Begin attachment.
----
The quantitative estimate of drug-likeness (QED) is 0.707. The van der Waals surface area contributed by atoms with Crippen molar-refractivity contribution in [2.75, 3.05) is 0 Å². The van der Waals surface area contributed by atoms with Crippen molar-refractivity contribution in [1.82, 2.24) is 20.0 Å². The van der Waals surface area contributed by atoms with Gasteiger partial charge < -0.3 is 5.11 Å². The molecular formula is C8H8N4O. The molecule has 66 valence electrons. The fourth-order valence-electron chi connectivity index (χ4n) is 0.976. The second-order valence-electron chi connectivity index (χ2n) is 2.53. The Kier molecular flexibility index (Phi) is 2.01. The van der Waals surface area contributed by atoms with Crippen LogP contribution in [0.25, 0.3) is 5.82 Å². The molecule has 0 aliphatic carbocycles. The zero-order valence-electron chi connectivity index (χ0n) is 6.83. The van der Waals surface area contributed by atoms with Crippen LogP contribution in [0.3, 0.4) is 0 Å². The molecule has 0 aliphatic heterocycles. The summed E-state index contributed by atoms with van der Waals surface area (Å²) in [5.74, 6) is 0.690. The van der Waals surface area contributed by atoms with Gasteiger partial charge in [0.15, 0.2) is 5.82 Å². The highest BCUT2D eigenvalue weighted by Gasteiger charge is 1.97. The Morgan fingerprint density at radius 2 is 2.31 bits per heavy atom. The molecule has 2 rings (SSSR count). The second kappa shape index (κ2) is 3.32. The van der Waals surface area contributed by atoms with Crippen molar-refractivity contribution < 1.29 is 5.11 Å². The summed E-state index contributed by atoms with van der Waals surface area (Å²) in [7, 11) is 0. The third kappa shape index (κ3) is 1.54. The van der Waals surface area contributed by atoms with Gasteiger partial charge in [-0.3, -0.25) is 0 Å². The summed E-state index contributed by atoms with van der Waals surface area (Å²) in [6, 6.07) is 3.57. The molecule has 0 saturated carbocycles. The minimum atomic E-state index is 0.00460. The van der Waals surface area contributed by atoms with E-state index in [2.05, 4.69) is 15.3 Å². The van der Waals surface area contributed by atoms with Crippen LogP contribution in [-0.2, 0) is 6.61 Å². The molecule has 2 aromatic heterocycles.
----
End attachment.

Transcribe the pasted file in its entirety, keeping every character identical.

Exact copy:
The quantitative estimate of drug-likeness (QED) is 0.707. The van der Waals surface area contributed by atoms with Crippen molar-refractivity contribution in [2.75, 3.05) is 0 Å². The van der Waals surface area contributed by atoms with Crippen molar-refractivity contribution in [1.82, 2.24) is 20.0 Å². The van der Waals surface area contributed by atoms with Gasteiger partial charge < -0.3 is 5.11 Å². The molecular formula is C8H8N4O. The molecule has 66 valence electrons. The fourth-order valence-electron chi connectivity index (χ4n) is 0.976. The second-order valence-electron chi connectivity index (χ2n) is 2.53. The Kier molecular flexibility index (Phi) is 2.01. The van der Waals surface area contributed by atoms with Crippen LogP contribution in [0.25, 0.3) is 5.82 Å². The molecule has 0 aliphatic carbocycles. The zero-order valence-electron chi connectivity index (χ0n) is 6.83. The van der Waals surface area contributed by atoms with Crippen LogP contribution in [0.3, 0.4) is 0 Å². The molecule has 0 aliphatic heterocycles. The summed E-state index contributed by atoms with van der Waals surface area (Å²) in [5.74, 6) is 0.690. The van der Waals surface area contributed by atoms with Gasteiger partial charge in [0.15, 0.2) is 5.82 Å². The highest BCUT2D eigenvalue weighted by Gasteiger charge is 1.97. The Morgan fingerprint density at radius 2 is 2.31 bits per heavy atom. The molecule has 2 rings (SSSR count). The second kappa shape index (κ2) is 3.32. The van der Waals surface area contributed by atoms with Crippen molar-refractivity contribution < 1.29 is 5.11 Å². The summed E-state index contributed by atoms with van der Waals surface area (Å²) in [7, 11) is 0. The third kappa shape index (κ3) is 1.54. The van der Waals surface area contributed by atoms with Gasteiger partial charge in [-0.3, -0.25) is 0 Å². The summed E-state index contributed by atoms with van der Waals surface area (Å²) in [6, 6.07) is 3.57. The molecule has 0 saturated carbocycles. The minimum atomic E-state index is 0.00460. The van der Waals surface area contributed by atoms with E-state index in [2.05, 4.69) is 15.3 Å². The van der Waals surface area contributed by atoms with Crippen LogP contribution in [-0.2, 0) is 6.61 Å². The molecule has 2 aromatic heterocycles.